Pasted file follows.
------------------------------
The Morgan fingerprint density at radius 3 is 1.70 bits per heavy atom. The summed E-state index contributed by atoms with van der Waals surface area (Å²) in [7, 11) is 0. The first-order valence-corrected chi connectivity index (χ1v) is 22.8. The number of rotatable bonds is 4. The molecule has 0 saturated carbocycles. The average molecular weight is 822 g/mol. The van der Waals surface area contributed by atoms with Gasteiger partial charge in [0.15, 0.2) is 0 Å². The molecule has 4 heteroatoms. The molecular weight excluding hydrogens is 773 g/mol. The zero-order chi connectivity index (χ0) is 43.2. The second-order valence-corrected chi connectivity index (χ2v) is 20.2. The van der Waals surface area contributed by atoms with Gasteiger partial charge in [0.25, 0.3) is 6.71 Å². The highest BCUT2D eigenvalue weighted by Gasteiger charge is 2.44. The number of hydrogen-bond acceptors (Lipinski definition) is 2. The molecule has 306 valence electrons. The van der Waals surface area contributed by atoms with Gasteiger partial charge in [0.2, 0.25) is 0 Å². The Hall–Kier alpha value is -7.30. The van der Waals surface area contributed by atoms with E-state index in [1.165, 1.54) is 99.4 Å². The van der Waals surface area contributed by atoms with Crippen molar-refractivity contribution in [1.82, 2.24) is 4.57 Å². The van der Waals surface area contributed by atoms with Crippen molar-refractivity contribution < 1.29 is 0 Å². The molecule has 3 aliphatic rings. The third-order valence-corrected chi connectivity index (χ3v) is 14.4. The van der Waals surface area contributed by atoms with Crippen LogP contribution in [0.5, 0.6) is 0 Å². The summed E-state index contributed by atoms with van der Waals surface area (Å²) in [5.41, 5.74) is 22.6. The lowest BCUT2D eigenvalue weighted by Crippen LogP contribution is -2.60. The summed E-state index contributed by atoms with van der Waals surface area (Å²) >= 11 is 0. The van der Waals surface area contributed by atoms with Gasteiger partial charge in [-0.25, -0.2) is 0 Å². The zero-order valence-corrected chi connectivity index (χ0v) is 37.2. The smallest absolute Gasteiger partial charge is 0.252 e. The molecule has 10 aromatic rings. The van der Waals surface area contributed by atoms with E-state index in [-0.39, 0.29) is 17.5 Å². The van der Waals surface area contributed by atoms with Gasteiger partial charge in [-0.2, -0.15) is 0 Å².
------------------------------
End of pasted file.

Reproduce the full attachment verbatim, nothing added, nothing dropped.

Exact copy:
The Morgan fingerprint density at radius 3 is 1.70 bits per heavy atom. The summed E-state index contributed by atoms with van der Waals surface area (Å²) in [7, 11) is 0. The first-order valence-corrected chi connectivity index (χ1v) is 22.8. The number of rotatable bonds is 4. The molecule has 0 saturated carbocycles. The average molecular weight is 822 g/mol. The van der Waals surface area contributed by atoms with Gasteiger partial charge in [0.15, 0.2) is 0 Å². The molecule has 4 heteroatoms. The molecular weight excluding hydrogens is 773 g/mol. The zero-order chi connectivity index (χ0) is 43.2. The second-order valence-corrected chi connectivity index (χ2v) is 20.2. The van der Waals surface area contributed by atoms with Gasteiger partial charge in [0.25, 0.3) is 6.71 Å². The highest BCUT2D eigenvalue weighted by Gasteiger charge is 2.44. The number of hydrogen-bond acceptors (Lipinski definition) is 2. The molecule has 306 valence electrons. The van der Waals surface area contributed by atoms with Gasteiger partial charge in [0.2, 0.25) is 0 Å². The Hall–Kier alpha value is -7.30. The van der Waals surface area contributed by atoms with E-state index in [1.165, 1.54) is 99.4 Å². The van der Waals surface area contributed by atoms with Crippen molar-refractivity contribution in [1.82, 2.24) is 4.57 Å². The van der Waals surface area contributed by atoms with Crippen molar-refractivity contribution < 1.29 is 0 Å². The molecule has 3 aliphatic rings. The third-order valence-corrected chi connectivity index (χ3v) is 14.4. The van der Waals surface area contributed by atoms with Crippen LogP contribution in [0.5, 0.6) is 0 Å². The summed E-state index contributed by atoms with van der Waals surface area (Å²) in [5.41, 5.74) is 22.6. The lowest BCUT2D eigenvalue weighted by Crippen LogP contribution is -2.60. The summed E-state index contributed by atoms with van der Waals surface area (Å²) >= 11 is 0. The van der Waals surface area contributed by atoms with Gasteiger partial charge in [-0.25, -0.2) is 0 Å². The zero-order valence-corrected chi connectivity index (χ0v) is 37.2. The smallest absolute Gasteiger partial charge is 0.252 e. The molecule has 10 aromatic rings. The van der Waals surface area contributed by atoms with E-state index in [-0.39, 0.29) is 17.5 Å². The van der Waals surface area contributed by atoms with Gasteiger partial charge in [-0.2, -0.15) is 0 Å².